Somewhere between the first rains and before the rainy season ends, you’ll find the mango at its best. Unripe green mangoes turn reddish yellow, inviting you to buy from the mallam’s wheelbarrow, the hawker’s tray, or the market woman’s basket, or, if you’re still privileged to live in places where tropical trees are still rife, to pluck from the trees.
Speaking of the trees, we, who were privileged to grow up with real trees that had real fruits, were hardly patient with leaving them to complete the duty of ripening the fruits. Not when other kids had their eyes on them. And definitely not when we discovered we could ripen them faster by putting them in polythene bags. We formed plucker-picker partnerships then, especially when plucking with sticks proved to be technical; one person would climb to pluck, the other would pick, and at close of business, the mangoes were counted, the climber making sure figures tallied with what fell from above. Mangoes were real treasures old time kids had to work for.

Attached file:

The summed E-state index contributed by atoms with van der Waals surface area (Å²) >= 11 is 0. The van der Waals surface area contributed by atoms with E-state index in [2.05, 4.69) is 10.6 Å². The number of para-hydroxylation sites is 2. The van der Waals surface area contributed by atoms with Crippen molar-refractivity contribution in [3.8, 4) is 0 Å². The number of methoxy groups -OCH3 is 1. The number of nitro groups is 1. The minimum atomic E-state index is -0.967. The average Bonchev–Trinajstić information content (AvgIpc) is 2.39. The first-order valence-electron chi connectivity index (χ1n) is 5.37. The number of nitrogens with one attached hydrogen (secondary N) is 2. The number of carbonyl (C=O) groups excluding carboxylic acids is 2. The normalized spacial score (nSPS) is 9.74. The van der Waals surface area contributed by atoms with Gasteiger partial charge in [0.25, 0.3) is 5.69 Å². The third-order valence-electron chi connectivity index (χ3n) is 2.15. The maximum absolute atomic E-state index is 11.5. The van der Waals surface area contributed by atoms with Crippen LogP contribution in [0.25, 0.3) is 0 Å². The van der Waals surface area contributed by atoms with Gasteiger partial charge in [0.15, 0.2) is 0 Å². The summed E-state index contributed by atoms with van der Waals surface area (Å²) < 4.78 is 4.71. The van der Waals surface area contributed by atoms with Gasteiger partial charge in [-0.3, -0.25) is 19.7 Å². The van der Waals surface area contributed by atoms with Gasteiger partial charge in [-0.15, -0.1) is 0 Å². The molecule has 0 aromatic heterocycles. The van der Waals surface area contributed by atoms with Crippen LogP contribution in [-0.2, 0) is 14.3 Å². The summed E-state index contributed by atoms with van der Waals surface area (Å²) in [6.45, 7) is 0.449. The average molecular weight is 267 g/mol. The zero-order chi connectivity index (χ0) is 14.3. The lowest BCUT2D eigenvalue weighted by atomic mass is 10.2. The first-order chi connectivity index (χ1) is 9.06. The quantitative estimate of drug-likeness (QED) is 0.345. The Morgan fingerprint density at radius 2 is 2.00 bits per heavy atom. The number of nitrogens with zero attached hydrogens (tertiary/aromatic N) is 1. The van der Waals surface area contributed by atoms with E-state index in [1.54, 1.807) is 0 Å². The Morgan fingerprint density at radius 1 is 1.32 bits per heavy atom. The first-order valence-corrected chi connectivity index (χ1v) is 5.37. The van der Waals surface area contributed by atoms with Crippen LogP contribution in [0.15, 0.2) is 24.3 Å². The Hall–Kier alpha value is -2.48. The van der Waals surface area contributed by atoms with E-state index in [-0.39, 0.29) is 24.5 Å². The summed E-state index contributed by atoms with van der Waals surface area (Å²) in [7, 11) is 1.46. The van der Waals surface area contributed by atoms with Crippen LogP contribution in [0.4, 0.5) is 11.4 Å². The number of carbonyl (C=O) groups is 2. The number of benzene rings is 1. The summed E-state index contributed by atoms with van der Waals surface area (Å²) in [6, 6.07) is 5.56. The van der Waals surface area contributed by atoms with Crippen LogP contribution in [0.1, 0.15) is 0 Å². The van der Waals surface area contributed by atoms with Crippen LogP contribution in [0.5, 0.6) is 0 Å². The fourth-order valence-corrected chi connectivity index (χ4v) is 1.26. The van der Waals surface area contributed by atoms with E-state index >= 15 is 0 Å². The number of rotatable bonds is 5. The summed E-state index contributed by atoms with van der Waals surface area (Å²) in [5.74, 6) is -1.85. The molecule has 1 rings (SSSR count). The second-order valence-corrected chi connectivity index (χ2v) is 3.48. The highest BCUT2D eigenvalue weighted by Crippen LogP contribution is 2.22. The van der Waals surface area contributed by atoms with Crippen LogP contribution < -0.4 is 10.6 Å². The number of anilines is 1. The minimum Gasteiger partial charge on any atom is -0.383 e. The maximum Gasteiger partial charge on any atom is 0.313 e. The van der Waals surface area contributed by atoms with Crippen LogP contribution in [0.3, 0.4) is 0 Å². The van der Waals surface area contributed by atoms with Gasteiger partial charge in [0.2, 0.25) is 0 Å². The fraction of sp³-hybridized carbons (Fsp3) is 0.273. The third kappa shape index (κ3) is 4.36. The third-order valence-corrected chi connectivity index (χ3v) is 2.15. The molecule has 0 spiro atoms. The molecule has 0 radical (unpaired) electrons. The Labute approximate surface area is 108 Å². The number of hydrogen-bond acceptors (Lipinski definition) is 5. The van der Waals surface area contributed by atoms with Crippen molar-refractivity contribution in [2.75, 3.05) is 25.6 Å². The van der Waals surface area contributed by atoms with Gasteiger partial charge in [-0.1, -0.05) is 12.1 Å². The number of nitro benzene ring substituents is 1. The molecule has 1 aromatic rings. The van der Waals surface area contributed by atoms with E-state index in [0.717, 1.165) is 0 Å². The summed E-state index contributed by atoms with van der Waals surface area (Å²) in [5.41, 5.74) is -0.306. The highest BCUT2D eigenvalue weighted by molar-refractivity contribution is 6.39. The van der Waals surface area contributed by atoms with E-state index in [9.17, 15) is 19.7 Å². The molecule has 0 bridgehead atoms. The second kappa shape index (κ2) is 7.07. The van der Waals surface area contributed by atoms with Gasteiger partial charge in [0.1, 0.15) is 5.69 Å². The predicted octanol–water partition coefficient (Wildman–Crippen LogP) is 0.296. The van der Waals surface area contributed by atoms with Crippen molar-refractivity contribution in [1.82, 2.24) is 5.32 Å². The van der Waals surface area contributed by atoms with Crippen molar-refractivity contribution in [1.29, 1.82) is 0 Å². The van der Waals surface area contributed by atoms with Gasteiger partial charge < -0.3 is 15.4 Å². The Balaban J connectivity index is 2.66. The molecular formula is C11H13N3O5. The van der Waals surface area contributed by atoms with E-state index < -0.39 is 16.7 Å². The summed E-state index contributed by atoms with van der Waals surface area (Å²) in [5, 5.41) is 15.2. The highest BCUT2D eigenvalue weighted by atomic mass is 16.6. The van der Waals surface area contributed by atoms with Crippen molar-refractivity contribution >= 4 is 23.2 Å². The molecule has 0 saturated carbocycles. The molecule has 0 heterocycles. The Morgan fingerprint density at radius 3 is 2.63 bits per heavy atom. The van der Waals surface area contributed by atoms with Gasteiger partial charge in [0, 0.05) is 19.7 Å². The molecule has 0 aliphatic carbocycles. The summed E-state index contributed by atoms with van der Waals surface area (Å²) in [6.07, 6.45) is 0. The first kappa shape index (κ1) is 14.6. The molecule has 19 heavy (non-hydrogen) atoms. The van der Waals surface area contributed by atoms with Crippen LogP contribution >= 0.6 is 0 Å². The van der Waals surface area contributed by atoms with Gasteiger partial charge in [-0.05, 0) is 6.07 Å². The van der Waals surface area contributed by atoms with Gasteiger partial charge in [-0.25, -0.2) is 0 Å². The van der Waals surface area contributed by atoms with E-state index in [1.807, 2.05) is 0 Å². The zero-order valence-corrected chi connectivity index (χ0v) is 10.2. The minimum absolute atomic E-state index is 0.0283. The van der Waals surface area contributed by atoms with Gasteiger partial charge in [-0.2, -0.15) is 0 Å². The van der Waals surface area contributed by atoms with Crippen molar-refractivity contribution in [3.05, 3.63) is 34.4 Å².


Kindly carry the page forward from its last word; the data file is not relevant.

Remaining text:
But not all green mangoes are unripe. Yellow and red are attracting, and psychologically had an impact on us as kids. Our opioro (or German) and kerosene mangoes would not “ripe” even though they got soft. Without deterring us, we would rip off the green skin and bite into the succulent yellow flesh. Sweet in its own way, but different from the much loved sheri type, we enjoyed it, not minding the kerosene aftertaste; we licked the seed till it went white and almost without fiber, and we would later deal with the fibers that stuck between our teeth.
These sheri, opioro, and kerosene mangoes are no match for Benue mangoes! The mangoes in Benue are as big as human heads. Five of it were more than enough to feed a classroom of fifty. When I asked my classmate, who took it upon herself to bring it all the way from Makurdi back to school in Enugu, about this rare species, she said they were so big and the trees were so short that kids would eat the mangoes from the trees and would leave the leftovers hanging down the branches. I have not eaten the Benue mangoes since I left secondary school and I still have plans of going to Makurdi just for this cause.
The rains have begun and the mangoes have arrived. Though I have long lost the plucker-picker partnerships of childhood, I still lick mango seeds till they go white and lose their fiber.